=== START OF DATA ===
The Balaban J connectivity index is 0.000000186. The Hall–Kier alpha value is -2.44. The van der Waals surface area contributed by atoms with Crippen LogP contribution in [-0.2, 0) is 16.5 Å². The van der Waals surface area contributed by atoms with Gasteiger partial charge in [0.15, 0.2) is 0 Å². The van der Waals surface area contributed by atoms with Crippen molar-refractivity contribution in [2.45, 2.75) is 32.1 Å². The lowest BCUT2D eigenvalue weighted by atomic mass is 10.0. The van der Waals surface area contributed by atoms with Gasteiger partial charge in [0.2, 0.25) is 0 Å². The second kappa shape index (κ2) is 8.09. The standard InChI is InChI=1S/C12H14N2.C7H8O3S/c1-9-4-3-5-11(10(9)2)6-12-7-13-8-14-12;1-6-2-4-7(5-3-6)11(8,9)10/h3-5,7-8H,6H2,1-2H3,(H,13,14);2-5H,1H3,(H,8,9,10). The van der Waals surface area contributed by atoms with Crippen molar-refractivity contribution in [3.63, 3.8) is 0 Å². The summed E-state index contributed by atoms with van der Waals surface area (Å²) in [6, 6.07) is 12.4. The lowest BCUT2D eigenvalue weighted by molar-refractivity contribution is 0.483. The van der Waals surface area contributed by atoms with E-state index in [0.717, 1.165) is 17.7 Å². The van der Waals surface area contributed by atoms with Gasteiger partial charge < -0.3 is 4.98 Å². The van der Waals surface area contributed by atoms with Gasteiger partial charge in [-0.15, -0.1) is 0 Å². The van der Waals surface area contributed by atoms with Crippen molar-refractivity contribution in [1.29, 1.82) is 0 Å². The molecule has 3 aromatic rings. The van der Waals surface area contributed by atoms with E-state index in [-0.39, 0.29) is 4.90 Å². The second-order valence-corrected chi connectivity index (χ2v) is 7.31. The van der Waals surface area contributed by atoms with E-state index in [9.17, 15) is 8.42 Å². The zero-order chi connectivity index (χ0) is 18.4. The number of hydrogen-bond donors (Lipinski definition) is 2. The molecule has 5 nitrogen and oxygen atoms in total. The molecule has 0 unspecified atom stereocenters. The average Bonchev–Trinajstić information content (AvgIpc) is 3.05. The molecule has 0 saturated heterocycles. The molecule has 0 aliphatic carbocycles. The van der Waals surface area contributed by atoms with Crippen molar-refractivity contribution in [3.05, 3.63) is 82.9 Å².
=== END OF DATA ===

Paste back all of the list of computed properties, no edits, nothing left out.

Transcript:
The Balaban J connectivity index is 0.000000186. The Hall–Kier alpha value is -2.44. The van der Waals surface area contributed by atoms with Crippen LogP contribution in [-0.2, 0) is 16.5 Å². The van der Waals surface area contributed by atoms with Gasteiger partial charge in [0.15, 0.2) is 0 Å². The van der Waals surface area contributed by atoms with Crippen molar-refractivity contribution in [2.45, 2.75) is 32.1 Å². The lowest BCUT2D eigenvalue weighted by atomic mass is 10.0. The van der Waals surface area contributed by atoms with Gasteiger partial charge in [0.2, 0.25) is 0 Å². The second kappa shape index (κ2) is 8.09. The standard InChI is InChI=1S/C12H14N2.C7H8O3S/c1-9-4-3-5-11(10(9)2)6-12-7-13-8-14-12;1-6-2-4-7(5-3-6)11(8,9)10/h3-5,7-8H,6H2,1-2H3,(H,13,14);2-5H,1H3,(H,8,9,10). The van der Waals surface area contributed by atoms with Crippen molar-refractivity contribution in [3.63, 3.8) is 0 Å². The summed E-state index contributed by atoms with van der Waals surface area (Å²) in [6, 6.07) is 12.4. The lowest BCUT2D eigenvalue weighted by molar-refractivity contribution is 0.483. The van der Waals surface area contributed by atoms with E-state index in [0.717, 1.165) is 17.7 Å². The van der Waals surface area contributed by atoms with Gasteiger partial charge < -0.3 is 4.98 Å². The van der Waals surface area contributed by atoms with Gasteiger partial charge in [-0.15, -0.1) is 0 Å². The van der Waals surface area contributed by atoms with Crippen molar-refractivity contribution in [1.29, 1.82) is 0 Å². The molecule has 3 aromatic rings. The van der Waals surface area contributed by atoms with E-state index in [-0.39, 0.29) is 4.90 Å². The second-order valence-corrected chi connectivity index (χ2v) is 7.31. The van der Waals surface area contributed by atoms with E-state index in [9.17, 15) is 8.42 Å². The zero-order chi connectivity index (χ0) is 18.4. The number of hydrogen-bond donors (Lipinski definition) is 2. The molecule has 5 nitrogen and oxygen atoms in total. The molecule has 0 unspecified atom stereocenters. The average Bonchev–Trinajstić information content (AvgIpc) is 3.05. The molecule has 0 saturated heterocycles. The molecule has 0 aliphatic carbocycles. The van der Waals surface area contributed by atoms with Crippen molar-refractivity contribution in [3.05, 3.63) is 82.9 Å².